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Title: The experimental investigation of religious cognition
Author: Gibson, N. J. S.
Awarding Body: University of Cambridge
Current Institution: University of Cambridge
Date of Award: 2006
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Religious cognition may be defined as the cognitive processes and representational states involved in religion-related knowledge, beliefs and attitudes, behaviours, and experience. Religious content and information processing occurs both at an intellectual, propositional level, and also at an affect-laden, implicational level. Many questions are unanswered in our understanding of religious cognition, but fundamental to them all is the question of how religious cognition can be measured. Psychology of religion has primarily used questionnaires to measure religious belief, but many limitations suggest the need for new methods that can tap into implicational religious cognition, such as God schemas, as well as propositional religious cognition, such as God concepts. The purpose of this investigation was to explore which experimental paradigms most successfully tapped into implicational religious cognition, and thereby add a new set of measurement tools to those available to the psychologist of religion. A consideration of research into the schematic representation of self and other persons suggested multiple hypotheses that could be tested using experimental paradigms adapted from the social cognition and cognition and emotion literatures. I present findings from a series of five experiments that measured cognitive biases in attention, memory, and judgement speed that were hypothesized to result from implicational religious cognition. Two experiments adapted the emotional Stroop paradigm to explore the possibility of a religious Stroop effect. While evangelical Christians, non-evangelical Christians, and atheists did not differ in interference when colour-naming emotionally valent religious material, in a subsequent unexpected recall test evangelicals showed enhanced recall for religious but not control material. Three experiments adapted the self-reference effect paradigm to investigate the accessibility and centrality of God schemas relative to self-schemas. Though evangelical and non-evangelical Christians had relatively similar propositional beliefs about the character of God, the pattern of evangelicals’ speed in making God-referent judgements and subsequent recall of God-referent material suggested that their God schemas were better-elaborated, more efficient, and more affect-laden than those of non-evangelicals. Atheists were able to draw consistently on two different concepts of God, but did so slowly and with poor subsequent recall, indicating that their God schemas were poorly elaborated, inefficient, and affect-free.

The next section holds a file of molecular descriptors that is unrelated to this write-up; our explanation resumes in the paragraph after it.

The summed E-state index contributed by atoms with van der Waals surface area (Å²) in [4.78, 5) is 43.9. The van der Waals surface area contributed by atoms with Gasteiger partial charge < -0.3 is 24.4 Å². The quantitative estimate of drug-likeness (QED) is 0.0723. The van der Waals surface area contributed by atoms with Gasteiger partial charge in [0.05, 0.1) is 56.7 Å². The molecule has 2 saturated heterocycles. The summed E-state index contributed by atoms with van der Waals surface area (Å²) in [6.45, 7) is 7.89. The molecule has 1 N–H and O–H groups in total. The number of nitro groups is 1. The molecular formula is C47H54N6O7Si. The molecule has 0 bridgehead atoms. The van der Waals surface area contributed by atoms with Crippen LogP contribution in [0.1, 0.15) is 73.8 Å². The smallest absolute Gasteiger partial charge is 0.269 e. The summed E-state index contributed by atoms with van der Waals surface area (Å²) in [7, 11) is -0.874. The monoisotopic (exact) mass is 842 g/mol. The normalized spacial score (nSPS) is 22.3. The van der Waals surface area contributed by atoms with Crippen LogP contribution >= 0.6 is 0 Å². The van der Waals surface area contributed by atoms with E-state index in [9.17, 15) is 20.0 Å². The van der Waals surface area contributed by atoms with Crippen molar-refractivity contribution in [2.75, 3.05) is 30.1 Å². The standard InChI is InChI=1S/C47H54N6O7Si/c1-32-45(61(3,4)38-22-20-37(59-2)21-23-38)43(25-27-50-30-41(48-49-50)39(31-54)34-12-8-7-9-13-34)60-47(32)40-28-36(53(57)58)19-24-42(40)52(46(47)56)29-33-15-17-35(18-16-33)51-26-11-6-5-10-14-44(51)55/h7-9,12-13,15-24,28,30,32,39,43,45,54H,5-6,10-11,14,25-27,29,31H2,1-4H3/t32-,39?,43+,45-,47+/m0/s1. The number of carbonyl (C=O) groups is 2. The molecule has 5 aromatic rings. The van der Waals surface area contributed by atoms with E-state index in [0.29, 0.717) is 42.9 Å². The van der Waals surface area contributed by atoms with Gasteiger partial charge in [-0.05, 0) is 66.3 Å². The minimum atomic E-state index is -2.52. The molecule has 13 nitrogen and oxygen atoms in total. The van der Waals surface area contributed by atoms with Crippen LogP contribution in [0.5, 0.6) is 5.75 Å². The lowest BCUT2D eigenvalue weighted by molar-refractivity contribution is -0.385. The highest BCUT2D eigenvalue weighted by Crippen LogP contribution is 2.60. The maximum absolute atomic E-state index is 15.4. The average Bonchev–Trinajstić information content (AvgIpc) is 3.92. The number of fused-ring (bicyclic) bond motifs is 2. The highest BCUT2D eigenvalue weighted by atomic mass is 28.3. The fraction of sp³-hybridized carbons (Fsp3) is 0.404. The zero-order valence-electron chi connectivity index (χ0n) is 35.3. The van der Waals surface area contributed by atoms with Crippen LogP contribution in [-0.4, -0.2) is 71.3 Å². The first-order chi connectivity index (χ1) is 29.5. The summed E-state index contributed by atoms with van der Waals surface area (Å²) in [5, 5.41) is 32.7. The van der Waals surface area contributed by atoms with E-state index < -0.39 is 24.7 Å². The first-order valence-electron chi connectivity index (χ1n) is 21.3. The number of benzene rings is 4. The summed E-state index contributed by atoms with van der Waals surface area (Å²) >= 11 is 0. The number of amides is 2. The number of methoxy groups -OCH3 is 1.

Supervisor: Not available Sponsor: Not available
Qualification Name: Thesis (Ph.D.) Qualification Level: Doctoral
EThOS ID:  DOI: Not available